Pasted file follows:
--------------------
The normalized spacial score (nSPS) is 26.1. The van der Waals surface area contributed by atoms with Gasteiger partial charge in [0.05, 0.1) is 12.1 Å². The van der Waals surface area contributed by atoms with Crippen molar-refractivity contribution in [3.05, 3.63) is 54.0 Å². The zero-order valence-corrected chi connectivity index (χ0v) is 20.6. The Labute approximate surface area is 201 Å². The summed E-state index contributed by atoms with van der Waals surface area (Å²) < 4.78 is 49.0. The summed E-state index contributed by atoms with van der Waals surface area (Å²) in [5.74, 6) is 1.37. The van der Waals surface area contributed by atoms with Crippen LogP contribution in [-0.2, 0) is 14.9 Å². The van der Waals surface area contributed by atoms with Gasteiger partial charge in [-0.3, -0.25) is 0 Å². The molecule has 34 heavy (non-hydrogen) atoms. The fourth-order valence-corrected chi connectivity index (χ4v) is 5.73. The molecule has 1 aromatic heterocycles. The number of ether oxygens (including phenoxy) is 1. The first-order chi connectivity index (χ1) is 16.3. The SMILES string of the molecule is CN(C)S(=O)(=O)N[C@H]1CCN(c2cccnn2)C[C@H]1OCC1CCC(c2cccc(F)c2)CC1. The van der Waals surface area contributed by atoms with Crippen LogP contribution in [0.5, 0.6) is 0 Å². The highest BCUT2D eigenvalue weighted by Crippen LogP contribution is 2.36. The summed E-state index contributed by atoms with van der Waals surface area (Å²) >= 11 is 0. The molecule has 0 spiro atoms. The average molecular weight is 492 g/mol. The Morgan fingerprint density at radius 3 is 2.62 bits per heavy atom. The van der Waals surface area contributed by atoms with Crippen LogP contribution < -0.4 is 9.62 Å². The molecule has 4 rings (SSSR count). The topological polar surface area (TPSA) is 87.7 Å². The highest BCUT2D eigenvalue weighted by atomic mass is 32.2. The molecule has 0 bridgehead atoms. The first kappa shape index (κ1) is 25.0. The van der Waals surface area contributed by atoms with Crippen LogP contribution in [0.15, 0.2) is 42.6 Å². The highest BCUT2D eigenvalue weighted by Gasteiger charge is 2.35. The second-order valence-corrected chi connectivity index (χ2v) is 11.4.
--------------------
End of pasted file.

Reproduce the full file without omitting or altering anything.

The normalized spacial score (nSPS) is 26.1. The van der Waals surface area contributed by atoms with Gasteiger partial charge in [0.05, 0.1) is 12.1 Å². The van der Waals surface area contributed by atoms with Crippen molar-refractivity contribution in [3.05, 3.63) is 54.0 Å². The zero-order valence-corrected chi connectivity index (χ0v) is 20.6. The Labute approximate surface area is 201 Å². The summed E-state index contributed by atoms with van der Waals surface area (Å²) < 4.78 is 49.0. The summed E-state index contributed by atoms with van der Waals surface area (Å²) in [5.74, 6) is 1.37. The van der Waals surface area contributed by atoms with Crippen LogP contribution in [-0.2, 0) is 14.9 Å². The van der Waals surface area contributed by atoms with Gasteiger partial charge in [-0.3, -0.25) is 0 Å². The molecule has 34 heavy (non-hydrogen) atoms. The fourth-order valence-corrected chi connectivity index (χ4v) is 5.73. The molecule has 1 aromatic heterocycles. The number of ether oxygens (including phenoxy) is 1. The first-order chi connectivity index (χ1) is 16.3. The SMILES string of the molecule is CN(C)S(=O)(=O)N[C@H]1CCN(c2cccnn2)C[C@H]1OCC1CCC(c2cccc(F)c2)CC1. The van der Waals surface area contributed by atoms with Crippen LogP contribution in [0.5, 0.6) is 0 Å². The highest BCUT2D eigenvalue weighted by Crippen LogP contribution is 2.36. The summed E-state index contributed by atoms with van der Waals surface area (Å²) >= 11 is 0. The molecule has 0 spiro atoms. The average molecular weight is 492 g/mol. The Morgan fingerprint density at radius 3 is 2.62 bits per heavy atom. The van der Waals surface area contributed by atoms with Crippen LogP contribution < -0.4 is 9.62 Å². The molecule has 4 rings (SSSR count). The topological polar surface area (TPSA) is 87.7 Å². The highest BCUT2D eigenvalue weighted by atomic mass is 32.2. The molecule has 0 bridgehead atoms. The first kappa shape index (κ1) is 25.0. The van der Waals surface area contributed by atoms with Crippen LogP contribution in [0.15, 0.2) is 42.6 Å². The highest BCUT2D eigenvalue weighted by Gasteiger charge is 2.35. The second-order valence-corrected chi connectivity index (χ2v) is 11.4.